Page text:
Amanda Dale and Holly Blackburn play off each other like dance partners — just a little less gracefully. The 22-year-olds have been close friends since they were on their high school track team and kept things going at the University of Central Florida as roommates. Now, as recent graduates, the two have made a point to remain running buddies.
“I have a harder time in some races, though,” Amanda says. “ She falls a lot,” Holly interrupts with a laugh.
Amanda has achromatopsia — a genetic disorder that causes complete colorblindness, as well as extreme nearsightedness and photophobia. “Well, I can see — or at least guess some reds.” She then laughed as we played a game of what color is this. “What about your shirt?” I asked. Amanda looked down. “It’s orange, but I only know because Holly told me.” The two walk along in their dance, laughing and taking on challenges as Holly acts as a backboard for Amanda’s easily over-excited efforts.
It’s not easy for Amanda to participate in races — she can’t follow paint markings or see cones well — but she competes anyway. Amanda wears dark red contact lenses that help her with the light and with vision overall. “Still, I can’t really see anything. But if there is a big crowd, I can just kind of follow along.” Back in high school, she recalls her coach yelling into a megaphone when she veered off course. When the duo take on less packed races, Holly’s job becomes more important. “I try to guide her by having her head for certain shapes — every once in a while I try to tell her to run toward a color, but then I catch myself.” The two fell into laughter. Amanda and Holly live an hour apart in Florida and sometimes have to train separately — a fact that Amanda is casually more comfortable with. “Yeah, it’s fine — I pretty much know my routes.” Holly’s eyes widened. “I still get nervous when I think of her running alone,” Holly says, interrupted by a look from Amanda. “What! You keep running into cars!”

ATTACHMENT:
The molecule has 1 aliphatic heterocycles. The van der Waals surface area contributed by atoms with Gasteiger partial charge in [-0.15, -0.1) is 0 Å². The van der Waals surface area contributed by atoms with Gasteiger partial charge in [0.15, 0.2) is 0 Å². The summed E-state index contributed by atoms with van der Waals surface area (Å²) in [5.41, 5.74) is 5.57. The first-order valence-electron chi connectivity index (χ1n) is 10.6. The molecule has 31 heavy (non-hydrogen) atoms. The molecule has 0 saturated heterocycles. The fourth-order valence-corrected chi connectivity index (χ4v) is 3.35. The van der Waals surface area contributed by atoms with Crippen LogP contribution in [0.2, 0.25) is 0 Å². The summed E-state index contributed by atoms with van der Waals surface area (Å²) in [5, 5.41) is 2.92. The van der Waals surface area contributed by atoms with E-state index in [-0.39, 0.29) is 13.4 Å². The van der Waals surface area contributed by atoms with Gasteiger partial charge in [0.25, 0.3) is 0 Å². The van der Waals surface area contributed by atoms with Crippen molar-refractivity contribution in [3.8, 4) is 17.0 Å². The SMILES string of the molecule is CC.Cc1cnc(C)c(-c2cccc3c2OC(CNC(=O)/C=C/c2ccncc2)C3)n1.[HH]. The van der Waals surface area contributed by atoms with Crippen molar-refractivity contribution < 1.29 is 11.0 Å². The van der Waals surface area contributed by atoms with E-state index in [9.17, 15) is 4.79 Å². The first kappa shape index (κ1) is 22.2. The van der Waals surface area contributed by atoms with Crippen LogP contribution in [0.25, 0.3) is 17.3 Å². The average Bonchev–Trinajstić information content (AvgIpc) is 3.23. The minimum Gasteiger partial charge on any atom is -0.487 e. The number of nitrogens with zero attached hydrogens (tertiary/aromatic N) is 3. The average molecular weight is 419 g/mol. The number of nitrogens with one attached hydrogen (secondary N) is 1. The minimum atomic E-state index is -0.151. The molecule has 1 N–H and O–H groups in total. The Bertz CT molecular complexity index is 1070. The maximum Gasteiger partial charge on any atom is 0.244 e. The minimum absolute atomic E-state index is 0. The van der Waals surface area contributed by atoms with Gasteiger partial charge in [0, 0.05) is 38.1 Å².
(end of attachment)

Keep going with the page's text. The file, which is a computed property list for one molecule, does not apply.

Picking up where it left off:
As a child, Amanda always loved being active, but most sports like football, baseball and soccer caused a major problem. “I couldn’t play because of my lack of coordination,” she explained. Not only does Amanda deal with color issues, she is also extremely nearsighted, has trouble with sunlight and needs sharp contrast. Amanda’s twin sister also has the same problems. “When we were 2, our doctors told my parents that we were faking it.” It wasn’t until she was 8 years old that her optometrist put in the effort to get to the bottom of the issue. Over time, the kids in school made it obvious to Amanda that she was different, but she didn’t let that get in her way.
“Probably when I was 12 years old, I realized that I could not — and would not — let other people’s expectations, or lack thereof, define who I could be and what I could do,” Amanda says. “My uncle was as blind as me, and he created and sold his own company to become a millionaire.”
The two completed this weekend’s Berlin Marathon together as a part of the Endurance Leaders Foundation and are already daydreaming about their next race. As for triathlons? The two agree it’s never going to happen.
“I almost drowned once,” Amanda said. “We’re both pretty bad at swimming,” Holly smiled.